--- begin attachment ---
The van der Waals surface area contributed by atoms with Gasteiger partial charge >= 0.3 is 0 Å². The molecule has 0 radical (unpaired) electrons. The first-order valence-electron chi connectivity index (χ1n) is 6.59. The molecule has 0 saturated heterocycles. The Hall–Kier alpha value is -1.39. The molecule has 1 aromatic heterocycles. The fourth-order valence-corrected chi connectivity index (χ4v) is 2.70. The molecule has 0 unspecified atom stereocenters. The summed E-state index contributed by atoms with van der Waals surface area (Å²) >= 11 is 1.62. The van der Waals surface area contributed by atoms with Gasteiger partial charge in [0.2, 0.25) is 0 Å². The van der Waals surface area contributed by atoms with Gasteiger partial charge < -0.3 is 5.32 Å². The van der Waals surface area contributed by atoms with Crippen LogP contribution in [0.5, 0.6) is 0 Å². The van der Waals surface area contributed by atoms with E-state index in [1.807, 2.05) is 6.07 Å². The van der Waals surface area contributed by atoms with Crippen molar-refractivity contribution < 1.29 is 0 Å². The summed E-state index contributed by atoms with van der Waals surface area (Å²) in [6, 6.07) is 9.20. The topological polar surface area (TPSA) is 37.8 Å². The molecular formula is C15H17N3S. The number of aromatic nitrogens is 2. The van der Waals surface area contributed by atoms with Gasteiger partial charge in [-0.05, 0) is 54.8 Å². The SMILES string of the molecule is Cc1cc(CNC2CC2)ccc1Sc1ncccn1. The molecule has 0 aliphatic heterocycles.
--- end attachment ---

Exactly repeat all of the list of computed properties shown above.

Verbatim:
The van der Waals surface area contributed by atoms with Gasteiger partial charge >= 0.3 is 0 Å². The molecule has 0 radical (unpaired) electrons. The first-order valence-electron chi connectivity index (χ1n) is 6.59. The molecule has 0 saturated heterocycles. The Hall–Kier alpha value is -1.39. The molecule has 1 aromatic heterocycles. The fourth-order valence-corrected chi connectivity index (χ4v) is 2.70. The molecule has 0 unspecified atom stereocenters. The summed E-state index contributed by atoms with van der Waals surface area (Å²) >= 11 is 1.62. The van der Waals surface area contributed by atoms with Gasteiger partial charge in [0.2, 0.25) is 0 Å². The van der Waals surface area contributed by atoms with Gasteiger partial charge < -0.3 is 5.32 Å². The van der Waals surface area contributed by atoms with Crippen LogP contribution in [0.5, 0.6) is 0 Å². The van der Waals surface area contributed by atoms with E-state index in [1.807, 2.05) is 6.07 Å². The van der Waals surface area contributed by atoms with Crippen molar-refractivity contribution < 1.29 is 0 Å². The summed E-state index contributed by atoms with van der Waals surface area (Å²) in [6, 6.07) is 9.20. The topological polar surface area (TPSA) is 37.8 Å². The molecular formula is C15H17N3S. The number of aromatic nitrogens is 2. The van der Waals surface area contributed by atoms with Gasteiger partial charge in [-0.05, 0) is 54.8 Å². The SMILES string of the molecule is Cc1cc(CNC2CC2)ccc1Sc1ncccn1. The molecule has 0 aliphatic heterocycles.